Over an 18-month period, Kansas State University (KSU) researchers collected 674 one-half pound feed samples from producers. Analysis of the samples found that 65% were in the recommended 600 to 800 micron range for particle size. The optimum range is 650 to 750 microns. (See Figure 1.)
This data shows an improvement over particle size data collected from 1986 to 1992, when 21% of 2,500 samples fell between 600 and 800 microns, according to statistics analyzed by KSU animal science student Allen Baldridge. Samples were taken from feed samples and sent to the university for testing.
|⅛ in.||5/32 in.||3/16 in.||¼ in.||5/16 in.||⅜ in.|
|Number of Samples||13||6||10||31||8||5|
KSU swine nutritionist Mike Tokach points out that the recent data may be deceiving, as the majority of the samples come from feed mills and production companies that routinely monitor particle size.
Similar research was conducted by an Ohio State University (OSU) Swine Team. They analyzed ground corn samples from more than 60 pork producers and feed mills from 28 Ohio counties. The participating farms and mills feed about 580,000 hogs/year.
The team found that the average micron size of feed ground in a hammer mill was 916.5 microns. Roller mills averaged 720 microns.
The location of feed manufacture was also significant. On-farm processing yielded an average of 881.4 microns. Elevator-processed feed averaged 755.4 microns.
On-farm hammer mills produced a wide range of particle sizes. Study leaders Dale Ricker and Steve Moeller point out that while the average micron size was 746 with a ⅛-in. screen, there is a steady increase in particle size every time the screen size is increased. They point out that producers should use a 3/16-in. screen or smaller to get a hammer mill to grind corn to 700-800 microns. (See Table 1.)
The team also found a significant difference in average particle size of feed from on-farm or elevator-operated hammer mills. On-farm grinding averaged 1,029 microns and the elevator mills averaged 730 microns.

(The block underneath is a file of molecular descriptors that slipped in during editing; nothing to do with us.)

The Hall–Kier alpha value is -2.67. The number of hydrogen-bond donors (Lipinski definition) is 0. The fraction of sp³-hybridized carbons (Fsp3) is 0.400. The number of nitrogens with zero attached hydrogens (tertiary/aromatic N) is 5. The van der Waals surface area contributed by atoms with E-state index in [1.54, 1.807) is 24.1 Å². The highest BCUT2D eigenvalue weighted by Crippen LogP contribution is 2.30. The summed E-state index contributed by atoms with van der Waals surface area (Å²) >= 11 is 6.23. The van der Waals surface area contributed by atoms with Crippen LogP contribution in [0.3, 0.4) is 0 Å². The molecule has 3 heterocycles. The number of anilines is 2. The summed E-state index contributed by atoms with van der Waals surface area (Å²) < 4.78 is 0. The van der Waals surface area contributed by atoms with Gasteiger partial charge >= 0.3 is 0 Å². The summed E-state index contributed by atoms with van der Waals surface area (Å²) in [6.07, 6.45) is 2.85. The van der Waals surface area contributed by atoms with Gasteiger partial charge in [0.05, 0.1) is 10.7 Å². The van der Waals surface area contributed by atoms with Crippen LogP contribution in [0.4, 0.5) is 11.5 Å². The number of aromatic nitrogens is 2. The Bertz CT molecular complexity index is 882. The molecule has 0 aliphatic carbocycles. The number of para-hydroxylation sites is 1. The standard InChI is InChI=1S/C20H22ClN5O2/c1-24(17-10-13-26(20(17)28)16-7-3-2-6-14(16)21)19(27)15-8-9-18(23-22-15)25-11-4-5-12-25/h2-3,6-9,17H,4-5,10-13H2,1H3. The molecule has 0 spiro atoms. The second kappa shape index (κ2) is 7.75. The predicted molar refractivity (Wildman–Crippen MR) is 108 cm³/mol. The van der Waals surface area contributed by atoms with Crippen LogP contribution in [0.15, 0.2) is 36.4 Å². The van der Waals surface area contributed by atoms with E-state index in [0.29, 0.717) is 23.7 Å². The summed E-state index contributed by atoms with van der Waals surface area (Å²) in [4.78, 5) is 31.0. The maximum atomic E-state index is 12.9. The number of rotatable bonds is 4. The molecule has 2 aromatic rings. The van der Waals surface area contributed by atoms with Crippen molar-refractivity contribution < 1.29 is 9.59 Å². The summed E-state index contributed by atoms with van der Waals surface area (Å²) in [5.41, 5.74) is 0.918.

The economic impact of particle size can be significant. For every 100 microns higher than the recommended range of 600 to 800 microns, the cost for feed efficiency is $0.50/finished hog. Therefore, if particle size is lowered from 1,000 to 700 microns, the savings is $1.50/hog marketed.
The OSU team estimates the economic impact to the producers participating in their study, who had average particle size greater than 800, at about $198,000 in lost efficiency.
“Keep in mind that feed prices are relatively low and that higher feed prices would have a much greater economic impact on producers,” Ricker says.
Particle size analysis can be performed by KSU at $10/one-half pound sample.
“The economic payback is great for a small economic investment,” Tokach says. “The number of samples needed for analysis depends on the amount of feed produced, however, we believe each mill should be tested at least monthly.”
For information on particle size testing at the KSU lab, call (785) 532-1277.
Ohio producers can get free micron evaluations by mailing or delivering samples to: Dale Ricker, OSU Swine Extension Associate, 219 S. Oak St., Box 189, Ottawa, OH 45875. For information, call Ricker at (419) 523-6294.